Knighthood won’t rehabilitate blood-soaked Blair

January 11, 2022
Protesters in blood spattered Tony Blair masks at a Stop The War demonstration in London, in 2010.
Protesters in blood spattered Tony Blair masks at a Stop The War demonstration in London, in 2010. Photo: Lewishamdreamer/Flickr

Of all the Knights of the Round Table, Sir Agravain was described as “arrogant and full of evil words.” He joined together with Mordred to betray Lancelot and Guinevere. Perhaps it was this precedent that the current queen had in mind when she decided to honour Tony Blair with the Order of the Garter, the most exclusive knighthood in the country.

It is an award that sent shockwaves across New Year’s Eve gatherings throughout Britain as the news of Sir Tony of Kabul’s ennoblement spread. The year 2021 was, after all, the year of decisive defeat for the Western powers in Afghanistan, 20 years after Blair helped launch the war there.

Today around eight million Afghans are on the edge of starvation and face a particularly bleak winter, in large part because of the freezing of aid and assets by the same Western powers.

The Chilcot inquiry in 2016 demonstrated former British prime minister Tony Blair’s culpability in launching the illegal war in Iraq. The man’s complete refusal to face reality led him to launch a lengthy press conference on the same day, full of self-justification and where he announced that he would do it all again faced with the same choices.

He has never shown one iota of remorse for his actions, and for the lies told about “weapons of mass destruction”. Instead, he has justified every war and military intervention since. He should be on trial at The Hague rather than parading the medieval trappings of wealth and power.

The decision is a kick in the teeth for all those who lost loved ones, all those who were killed or injured, all those made refugees. The millions of people who opposed the Iraq War in this country were drawn from all sections of society, including the trade union movement, the Muslim community, people of every race and nationality. The movement organised the largest demonstration ever in British history — all were ignored as Blair determined to go to war.

Given the size of the protests, United States Defence Secretary Donald Rumsfeld even phoned his British counterpart, suggesting that Britain could sit out any active part in the war. But Blair was determined. He is responsible for the consequences.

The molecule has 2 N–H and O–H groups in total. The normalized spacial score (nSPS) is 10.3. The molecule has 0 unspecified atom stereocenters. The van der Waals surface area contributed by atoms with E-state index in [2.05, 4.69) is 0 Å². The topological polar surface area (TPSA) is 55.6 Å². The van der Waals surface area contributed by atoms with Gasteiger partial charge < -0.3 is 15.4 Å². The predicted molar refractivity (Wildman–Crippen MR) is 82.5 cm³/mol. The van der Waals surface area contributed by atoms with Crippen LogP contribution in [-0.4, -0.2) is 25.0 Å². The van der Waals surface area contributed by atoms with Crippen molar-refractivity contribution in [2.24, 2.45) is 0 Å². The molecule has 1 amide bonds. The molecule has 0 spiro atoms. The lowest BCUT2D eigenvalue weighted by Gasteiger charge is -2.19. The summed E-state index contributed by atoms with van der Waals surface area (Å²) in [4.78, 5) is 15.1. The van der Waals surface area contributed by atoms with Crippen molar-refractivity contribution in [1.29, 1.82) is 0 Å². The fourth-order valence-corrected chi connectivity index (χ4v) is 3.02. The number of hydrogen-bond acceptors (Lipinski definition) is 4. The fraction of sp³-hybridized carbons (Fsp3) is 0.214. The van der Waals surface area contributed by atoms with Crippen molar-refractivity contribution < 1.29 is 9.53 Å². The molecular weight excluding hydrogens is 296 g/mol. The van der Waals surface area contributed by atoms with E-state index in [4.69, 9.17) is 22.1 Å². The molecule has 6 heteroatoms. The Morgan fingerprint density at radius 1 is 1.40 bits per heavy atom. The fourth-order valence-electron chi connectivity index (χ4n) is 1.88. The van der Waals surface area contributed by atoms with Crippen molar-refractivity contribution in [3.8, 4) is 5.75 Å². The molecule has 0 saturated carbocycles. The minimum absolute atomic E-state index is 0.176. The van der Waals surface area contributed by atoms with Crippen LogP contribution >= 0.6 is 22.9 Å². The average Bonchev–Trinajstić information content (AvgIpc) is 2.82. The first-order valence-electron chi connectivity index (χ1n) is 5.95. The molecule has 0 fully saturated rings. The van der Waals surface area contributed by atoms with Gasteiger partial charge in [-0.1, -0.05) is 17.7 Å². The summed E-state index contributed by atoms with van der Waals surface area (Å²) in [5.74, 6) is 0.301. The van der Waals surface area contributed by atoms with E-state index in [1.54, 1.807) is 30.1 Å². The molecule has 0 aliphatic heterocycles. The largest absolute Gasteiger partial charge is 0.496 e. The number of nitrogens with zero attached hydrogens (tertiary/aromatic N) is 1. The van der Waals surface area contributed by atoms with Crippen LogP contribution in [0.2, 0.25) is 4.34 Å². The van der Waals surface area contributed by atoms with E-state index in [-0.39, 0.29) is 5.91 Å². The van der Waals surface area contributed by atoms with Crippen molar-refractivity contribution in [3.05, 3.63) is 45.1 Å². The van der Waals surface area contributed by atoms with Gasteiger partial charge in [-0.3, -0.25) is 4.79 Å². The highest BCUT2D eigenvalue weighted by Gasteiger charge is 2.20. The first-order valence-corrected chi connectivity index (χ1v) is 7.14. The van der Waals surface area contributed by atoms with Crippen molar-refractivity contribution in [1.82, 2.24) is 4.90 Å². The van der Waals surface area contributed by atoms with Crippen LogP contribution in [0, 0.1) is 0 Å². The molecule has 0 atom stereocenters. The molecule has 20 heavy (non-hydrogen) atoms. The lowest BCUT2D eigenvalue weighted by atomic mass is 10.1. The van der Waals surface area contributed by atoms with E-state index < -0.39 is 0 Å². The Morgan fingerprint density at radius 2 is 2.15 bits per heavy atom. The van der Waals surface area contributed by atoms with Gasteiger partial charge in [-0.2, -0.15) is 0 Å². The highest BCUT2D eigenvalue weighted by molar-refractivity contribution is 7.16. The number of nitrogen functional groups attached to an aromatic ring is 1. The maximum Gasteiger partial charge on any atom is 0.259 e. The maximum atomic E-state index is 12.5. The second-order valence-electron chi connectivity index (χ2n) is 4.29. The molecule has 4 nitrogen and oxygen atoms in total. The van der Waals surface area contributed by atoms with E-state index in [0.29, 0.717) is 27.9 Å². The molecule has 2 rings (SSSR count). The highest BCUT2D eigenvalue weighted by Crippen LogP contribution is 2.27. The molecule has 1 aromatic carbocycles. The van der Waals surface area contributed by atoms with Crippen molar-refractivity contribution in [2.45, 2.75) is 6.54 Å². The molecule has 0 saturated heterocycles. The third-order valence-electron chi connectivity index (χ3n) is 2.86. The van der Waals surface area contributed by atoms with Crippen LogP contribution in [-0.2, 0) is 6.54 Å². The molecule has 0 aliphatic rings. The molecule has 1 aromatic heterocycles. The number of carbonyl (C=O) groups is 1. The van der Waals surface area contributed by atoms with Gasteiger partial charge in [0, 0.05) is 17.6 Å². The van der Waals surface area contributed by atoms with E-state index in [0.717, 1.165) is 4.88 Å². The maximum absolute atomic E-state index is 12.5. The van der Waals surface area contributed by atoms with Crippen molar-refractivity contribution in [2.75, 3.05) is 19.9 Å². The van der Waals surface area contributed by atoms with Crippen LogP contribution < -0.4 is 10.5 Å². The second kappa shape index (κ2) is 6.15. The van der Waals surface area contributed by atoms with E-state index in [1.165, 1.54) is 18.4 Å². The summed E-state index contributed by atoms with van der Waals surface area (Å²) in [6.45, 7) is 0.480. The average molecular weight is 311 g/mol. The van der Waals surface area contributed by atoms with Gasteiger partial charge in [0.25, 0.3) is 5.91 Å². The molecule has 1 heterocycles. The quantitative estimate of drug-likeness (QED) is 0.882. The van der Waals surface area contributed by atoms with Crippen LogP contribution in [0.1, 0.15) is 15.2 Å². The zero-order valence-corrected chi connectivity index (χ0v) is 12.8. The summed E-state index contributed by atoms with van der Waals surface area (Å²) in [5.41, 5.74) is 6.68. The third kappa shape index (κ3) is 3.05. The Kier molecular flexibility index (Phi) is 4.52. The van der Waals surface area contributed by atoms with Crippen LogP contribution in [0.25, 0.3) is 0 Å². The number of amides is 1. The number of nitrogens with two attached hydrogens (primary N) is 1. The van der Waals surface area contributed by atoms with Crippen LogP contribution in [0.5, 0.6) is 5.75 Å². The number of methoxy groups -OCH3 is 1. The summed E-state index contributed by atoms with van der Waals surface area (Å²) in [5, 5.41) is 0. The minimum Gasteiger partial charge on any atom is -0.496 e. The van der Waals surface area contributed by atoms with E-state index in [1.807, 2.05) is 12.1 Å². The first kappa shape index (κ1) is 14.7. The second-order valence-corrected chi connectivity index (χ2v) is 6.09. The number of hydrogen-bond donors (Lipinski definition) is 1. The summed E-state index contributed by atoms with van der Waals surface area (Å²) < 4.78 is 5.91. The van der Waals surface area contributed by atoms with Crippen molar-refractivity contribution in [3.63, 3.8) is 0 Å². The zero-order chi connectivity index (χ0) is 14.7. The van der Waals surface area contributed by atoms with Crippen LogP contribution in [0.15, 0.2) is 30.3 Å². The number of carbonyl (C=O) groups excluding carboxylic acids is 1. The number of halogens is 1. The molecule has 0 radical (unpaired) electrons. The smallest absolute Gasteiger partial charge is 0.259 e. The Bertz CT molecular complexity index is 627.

The anger about this award is palpable, with a hastily launched petition to rescind it on already at over 200,000 signatures. Yet establishment figures are rushing to defend it. House of Commons Speaker Sir Lindsay Hoyle said that all prime ministers should receive it, and Labour leader Sir Keir Starmer congratulated Blair.

The honours system is in itself a symptom of the rottenness of British politics. Despite throwing a few sops to working people, it is an institutionalised series of rewards for the rich and powerful, based on worship of monarchy and nostalgia for empire. The award of knighthoods and peerages to big businessmen, property developers, Tory Party donors and superannuated MPs is as nauseating as it is corrupt.

So there are very good reasons to oppose all honours and any serious democracy would do so — but of course would also abolish the monarchy and the House of Lords. The honouring of Blair is particularly gross even in this context, precisely because he is not just another extremely rich former politician. He is identified with one of the greatest political and humanitarian disasters of the 21st century and should be held to account for that.

Blair is not, however, in any danger of being estranged from the establishment. He refused a peerage when he stopped being prime minister in 2007, presumably because he was not particularly interested in Parliament and because he did not want to be bound by any possible accountability.

He has made himself extremely rich in the intervening years. He has not, however, managed to restore his damaged reputation. This is despite regular fawning interviews with the BBC and his attempts to intervene in public debates over issues such as vaccination.

The Garter is a means, he hopes, of helping to restore his personal and political fortunes. It won’t, because far from making him look better, it makes the honours system — and the Establishment behind it — look even worse.

At a time of declining support for government, travails of the monarchy round Prince Andrew, and a growing awareness of the need to fight back on a range of fronts, the honour to Blair is a big mistake.

The Stop the War Coalition was formed 20 years ago to oppose his policies — and we continue to do so. We will protest at this grotesque award in the name of the Iraqis, the Afghans, the families who lost soldiers, the refugees and victims of these and subsequent wars. He has blood on his hands.

[Reprinted from]

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